In 1962, two of his students Raymond and Rosemary Buckland (religious names: Lady Rowen and Robat), emigrated to the United States and began teaching Gardnerian Witchcraft here. At the same time, other groups of people became interested through reading books by Gardner and others. Many covens were spontaneously formed, using rituals created from a combination of research and individual inspiration. These self-created covens are today regarded as just as valid as those who can trace a "lineage" of teaching back to England.

In 1975, a very diverse group of covens who wanted to secure the legal protections and benefits of church status formed Covenant of the Goddess (CoG), which is incorporated in the State of California and recognized by the Internal Revenue Service. CoG does not represent all, or even a majority of Wiccans. A coven or an individual need not be affiliated with CoG in order to validly practice the religion. But CoG is the largest single public Wiccan organization, and it is cross-Traditional (i.e. non-denominational).

BASIC BELIEFS: Wiccans worship the sacred as immanent in Nature, often personified as Mother Earth and Father Sky. As polytheists, they may use many other names for Deity. Individuals will often choose Goddesses or Gods from any of the world's pantheons whose stories are particularly inspiring and use those Deities as a focus for personal devotions. Similarly, covens will use particular Deity names as a group focus, and these are often held secret by the groups.

It is very important to be aware that Wiccans do not in any way worship or believe in "Satan," "the Devil," or any similar entities. They point out that "Satan" is a symbol of rebellion against and inversion of the Christian and Jewish traditions. Wiccans do not revile the Bible. They simply regard it as one among many of the world's mythic systems, less applicable than some to their core values, but still deserving just as much respect as any of the others.

Most Wiccan groups also practice magic, by which they mean the direction and use of "psychic energy," those natural but invisible forces which surround all living things. Some members spell the word "magick," to distinguish it from sleight of hand entertainments. Wiccans employ such means as dance, chant, creative visualization and hypnosis to focus and direct psychic energy for the purpose of healing, protecting and aiding members in various endeavors. Such assistance is also extended to non- members upon request.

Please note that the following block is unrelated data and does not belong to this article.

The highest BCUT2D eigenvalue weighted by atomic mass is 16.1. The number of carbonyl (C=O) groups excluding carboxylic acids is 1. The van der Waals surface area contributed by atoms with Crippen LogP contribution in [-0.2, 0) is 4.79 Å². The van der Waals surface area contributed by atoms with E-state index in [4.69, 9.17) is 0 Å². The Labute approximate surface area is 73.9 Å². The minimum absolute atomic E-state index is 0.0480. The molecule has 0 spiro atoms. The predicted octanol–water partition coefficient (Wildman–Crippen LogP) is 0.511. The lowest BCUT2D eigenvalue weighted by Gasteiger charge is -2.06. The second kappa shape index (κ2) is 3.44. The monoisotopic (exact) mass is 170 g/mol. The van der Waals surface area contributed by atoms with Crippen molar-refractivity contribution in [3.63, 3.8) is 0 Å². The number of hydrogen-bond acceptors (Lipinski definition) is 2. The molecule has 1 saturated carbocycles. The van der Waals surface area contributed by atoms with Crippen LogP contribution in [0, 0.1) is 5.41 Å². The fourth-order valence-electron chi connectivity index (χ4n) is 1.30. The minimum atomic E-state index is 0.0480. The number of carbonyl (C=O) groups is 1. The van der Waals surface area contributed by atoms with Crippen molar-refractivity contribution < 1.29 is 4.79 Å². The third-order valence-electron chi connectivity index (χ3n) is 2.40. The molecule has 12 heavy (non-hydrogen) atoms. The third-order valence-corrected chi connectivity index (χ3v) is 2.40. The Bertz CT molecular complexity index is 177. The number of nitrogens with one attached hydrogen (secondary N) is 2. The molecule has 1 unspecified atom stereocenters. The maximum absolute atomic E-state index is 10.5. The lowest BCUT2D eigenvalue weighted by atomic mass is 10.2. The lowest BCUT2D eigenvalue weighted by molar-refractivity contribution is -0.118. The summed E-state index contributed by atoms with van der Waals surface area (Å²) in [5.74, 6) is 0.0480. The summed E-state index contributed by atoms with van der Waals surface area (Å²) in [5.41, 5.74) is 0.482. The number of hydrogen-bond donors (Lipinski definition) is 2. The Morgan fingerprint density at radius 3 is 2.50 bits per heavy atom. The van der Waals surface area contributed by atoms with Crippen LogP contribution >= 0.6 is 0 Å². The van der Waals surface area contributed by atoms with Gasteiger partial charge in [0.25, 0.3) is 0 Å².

Many, but not all, Wiccans believe in reincarnation. Some take this as a literal description of what happens to people when they die. For others, it is a symbolic model that helps them deal with the cycles and changes within this life. Neither Reincarnation nor any other literal belief can be used as a test of an individual's validity as a member of the Old Religion.

Most groups have a handwritten collection of rituals and lore, known as a _Book of Shadows._ Part of the religious education of a new member will be to hand copy this book for him or herself. Over they years, as inspiration provides, new material will be added. Normally, access to these books is limited to initiated members of the religion.

PRACTICES AND BEHAVIORAL STANDARDS: The core ethical statement of Wicca, called the "Wiccan Rede" states "an it harm none, do what you will." The rede fulfills the same function as does the "Golden Rule" for Jews and Christians; all other ethical teachings are considered to be elaborations and applications of the Rede. It is a statement of situational ethics, emphasizing at once the individual's responsibility to avoid harm to others and the widest range of personal autonomy in "victimless" activities. Wicca has been described as having a "high-choice" ethic.

Because of the basic Nature orientation of the religion, many Wiccans will regard all living things as Sacred, and to show a special concern for ecological issues. For this reason, individual conscience will lead some to take a pacifist position. Some are vegetarians. Others will feel that, as Nature's Way includes self-defense, they should participate in wars that they conscientiously consider to be just. The religion does not dictate either position, but requires each member to thoughtfully and meditatively examine her or his own conscience and to live by it.

Social forces generally do not yet allow Witches to publicly declare their religious faith without fear of reprisals such as loss of job, child-custody challenges, ridicule, etc. Prejudice against Wiccans is the result of public confusion between Witchcraft and Satanism. Wiccans in the military, especially those who may be posted in countries perceived to be particularly intolerant, will often have their dogtags read "No Religious Preference." Concealment is a traditional Wiccan defense against persecution, so non-denominational dogtags should not contravene a member's request for religious services.